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Evidence for the principle of minimal frustration in the evolution of protein folding landscapes

Link to the actual article can he found here.

The article beings by describing what an energy landscape is, and how the principal of minimal frustration manifests itself through the energy landscape model of protein folding (and unfolding).

A useful video I found in understanding how the funneled energy landscape describes protein folding is shown below.

Image Credit: C. Fennell, Junior Fellow, Laufer Center for Physical and Quantitative Biology, Stony Brook University.

The graph shown on the right depicts the funneled energy landscape. The z-axis the free energy, and the x and y axis represent the configurational entropy of the protein. The black dot shows the current state of the protein, in terms of these representative coordinates. The animation on the left follows the proteins current state by animating its length and connections.

This landscape model is used to predict how the protein will evolve over time, thus this energy landscapes essentially "contains" all the information about the proteins configuration, mechanics, and dynamics. One way to probe the energy landscape of a protein is to measure the protein's unfolding and refolding rates, these rates are associated with how "bumpy" the energy landscape is.

Image credit: The Dill Research Group

If you imagine the diffusion down the energy landscape as a ball rolling down a hill. The ball will essentially fall down the smooth funnel instantaneously, but will take longer to roll down the bumpy funnel because it will have to overcome many of the small hills and valleys down it's path.

Now to the article, the principal of minimal frustration, “...quantifies the dominance of interactions stabilizing the specific native structure over other interactions that would favor nonnative, topologically distinct traps”’. What this essentially says is that proteins want to have smooth energy landscapes - rather than bumpy ones. Because proteins need to be in the folded (native) state to perform their biological function, it is strictly advantageous for proteins to fold as quickly as possible - in order to restore themselves to their native state. The authors continue to claim, “The principle of minimal frustration suggests that naturally evolved proteins with the same structure should have similar folding rates and that modulation of thermodynamic stability should occur via unfolding rates.” Graphically, this means that the "depth" of the energy landscape is modulated based on thermodynamic stability, but the upper energy landscape structure stays the same.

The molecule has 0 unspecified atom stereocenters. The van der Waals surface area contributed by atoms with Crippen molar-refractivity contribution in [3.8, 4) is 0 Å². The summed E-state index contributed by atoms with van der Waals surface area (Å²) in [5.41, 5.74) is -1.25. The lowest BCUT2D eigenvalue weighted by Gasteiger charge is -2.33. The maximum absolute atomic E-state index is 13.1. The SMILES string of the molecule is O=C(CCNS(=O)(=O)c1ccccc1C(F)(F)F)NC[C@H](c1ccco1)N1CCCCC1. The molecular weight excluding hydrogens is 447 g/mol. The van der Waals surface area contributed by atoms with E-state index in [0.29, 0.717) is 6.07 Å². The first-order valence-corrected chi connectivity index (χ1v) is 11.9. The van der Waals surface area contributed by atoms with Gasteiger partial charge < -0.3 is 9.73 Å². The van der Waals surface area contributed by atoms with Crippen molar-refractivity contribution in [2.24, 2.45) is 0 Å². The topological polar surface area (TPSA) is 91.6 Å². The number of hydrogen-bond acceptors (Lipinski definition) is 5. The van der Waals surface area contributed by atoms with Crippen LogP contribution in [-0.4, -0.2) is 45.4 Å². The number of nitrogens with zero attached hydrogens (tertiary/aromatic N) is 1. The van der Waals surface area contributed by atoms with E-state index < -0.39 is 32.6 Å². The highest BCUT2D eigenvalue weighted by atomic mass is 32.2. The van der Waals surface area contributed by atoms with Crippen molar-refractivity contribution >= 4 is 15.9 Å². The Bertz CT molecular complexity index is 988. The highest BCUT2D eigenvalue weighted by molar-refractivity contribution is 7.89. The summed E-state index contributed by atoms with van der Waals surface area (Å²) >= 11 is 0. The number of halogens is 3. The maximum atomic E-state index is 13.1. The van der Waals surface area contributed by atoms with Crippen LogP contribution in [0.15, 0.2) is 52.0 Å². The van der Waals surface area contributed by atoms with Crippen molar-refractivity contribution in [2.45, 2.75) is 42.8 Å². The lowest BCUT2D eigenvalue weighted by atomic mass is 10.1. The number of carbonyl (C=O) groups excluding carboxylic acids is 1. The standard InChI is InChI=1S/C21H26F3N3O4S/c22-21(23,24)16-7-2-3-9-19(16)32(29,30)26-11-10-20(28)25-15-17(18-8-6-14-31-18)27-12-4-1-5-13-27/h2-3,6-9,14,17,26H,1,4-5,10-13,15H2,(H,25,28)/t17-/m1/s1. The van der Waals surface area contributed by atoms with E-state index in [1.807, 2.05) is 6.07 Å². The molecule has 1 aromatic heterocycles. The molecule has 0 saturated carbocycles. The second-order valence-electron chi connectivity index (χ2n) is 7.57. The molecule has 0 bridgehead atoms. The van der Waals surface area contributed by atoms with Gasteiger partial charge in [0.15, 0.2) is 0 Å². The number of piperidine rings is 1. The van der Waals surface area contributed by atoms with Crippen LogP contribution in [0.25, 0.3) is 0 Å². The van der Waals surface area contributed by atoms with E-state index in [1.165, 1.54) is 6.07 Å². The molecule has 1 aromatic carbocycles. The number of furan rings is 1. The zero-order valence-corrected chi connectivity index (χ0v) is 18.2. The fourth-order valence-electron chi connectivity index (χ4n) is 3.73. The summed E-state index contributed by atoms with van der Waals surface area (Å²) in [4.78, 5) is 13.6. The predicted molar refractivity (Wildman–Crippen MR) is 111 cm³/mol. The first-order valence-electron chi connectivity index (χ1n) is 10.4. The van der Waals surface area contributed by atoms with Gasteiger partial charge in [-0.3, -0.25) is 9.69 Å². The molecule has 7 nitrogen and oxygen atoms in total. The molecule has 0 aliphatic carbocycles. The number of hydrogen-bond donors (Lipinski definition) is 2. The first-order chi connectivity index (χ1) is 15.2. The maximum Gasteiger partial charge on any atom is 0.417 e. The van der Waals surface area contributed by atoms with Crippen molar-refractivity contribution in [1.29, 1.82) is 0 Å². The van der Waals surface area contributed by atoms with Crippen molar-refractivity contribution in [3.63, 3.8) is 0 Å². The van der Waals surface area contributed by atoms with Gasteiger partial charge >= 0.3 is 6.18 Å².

The authors of this article claim that proteins that have evolved from ancient proteins (billions of years old) will have similar folding rates, but vary only in their unfolding rates.

First, it is proven that the more ancient proteins are more thermophilic and stable, by probing their specific heat as a function of temperature and their unfolding rates as a function of denaturant concentration (urea). The proteins that are indeed more thermophilic and resilient to urea are more ancient. (Figure Above)

Then, by probing the proteins unfolding and folding barrier size (shown as delta G), they show that the unfolding step size is the only one of the two that is modulated by the protein's thermodynamic stability. (Figure Above)

These results manifest themselves as an alteration on the proteins energy landscape, as a function of the proteins stability, and correspondingly - it's "age". The relatively unaffected folding rate corresponds to an unchanged "top" of the energy landscape, while the longer unfolding rate is associated with the deeper native state barrier.

The authors results corroborate the principal of minimal frustration, and show how the energy landscape of a protein is modulated with with is stability, and that the protein's stability is directly correlated with it's age.

Article citation:

Franco O. Tzul,Daniel Vasilchuk, and George I. Makhatadze, Evidence for the principle of minimal frustration in the evolution of protein folding landscapes PNAS 2017 114 (9) E1627-E1632; published ahead of print February 14, 2017, doi:10.1073/pnas.1613892114